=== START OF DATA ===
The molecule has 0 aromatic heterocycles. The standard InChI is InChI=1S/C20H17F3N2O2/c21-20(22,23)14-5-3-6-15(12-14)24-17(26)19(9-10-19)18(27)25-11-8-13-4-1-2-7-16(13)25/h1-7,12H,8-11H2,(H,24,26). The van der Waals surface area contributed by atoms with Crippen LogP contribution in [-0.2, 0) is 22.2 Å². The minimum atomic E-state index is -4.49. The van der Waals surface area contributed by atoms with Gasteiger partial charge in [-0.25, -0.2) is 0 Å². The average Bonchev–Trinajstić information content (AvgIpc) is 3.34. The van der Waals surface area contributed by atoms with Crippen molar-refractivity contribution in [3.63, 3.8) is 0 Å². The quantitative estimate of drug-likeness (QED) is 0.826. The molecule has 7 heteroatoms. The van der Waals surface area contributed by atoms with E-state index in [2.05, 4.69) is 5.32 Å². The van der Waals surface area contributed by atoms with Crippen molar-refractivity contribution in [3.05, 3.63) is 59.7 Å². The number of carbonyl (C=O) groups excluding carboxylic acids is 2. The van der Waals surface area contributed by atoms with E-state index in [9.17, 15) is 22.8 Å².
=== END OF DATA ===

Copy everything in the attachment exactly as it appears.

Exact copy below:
The molecule has 0 aromatic heterocycles. The standard InChI is InChI=1S/C20H17F3N2O2/c21-20(22,23)14-5-3-6-15(12-14)24-17(26)19(9-10-19)18(27)25-11-8-13-4-1-2-7-16(13)25/h1-7,12H,8-11H2,(H,24,26). The van der Waals surface area contributed by atoms with Crippen LogP contribution in [-0.2, 0) is 22.2 Å². The minimum atomic E-state index is -4.49. The van der Waals surface area contributed by atoms with Gasteiger partial charge in [-0.25, -0.2) is 0 Å². The average Bonchev–Trinajstić information content (AvgIpc) is 3.34. The van der Waals surface area contributed by atoms with Crippen molar-refractivity contribution in [3.63, 3.8) is 0 Å². The quantitative estimate of drug-likeness (QED) is 0.826. The molecule has 7 heteroatoms. The van der Waals surface area contributed by atoms with E-state index in [2.05, 4.69) is 5.32 Å². The van der Waals surface area contributed by atoms with Crippen molar-refractivity contribution in [3.05, 3.63) is 59.7 Å². The number of carbonyl (C=O) groups excluding carboxylic acids is 2. The van der Waals surface area contributed by atoms with E-state index in [9.17, 15) is 22.8 Å².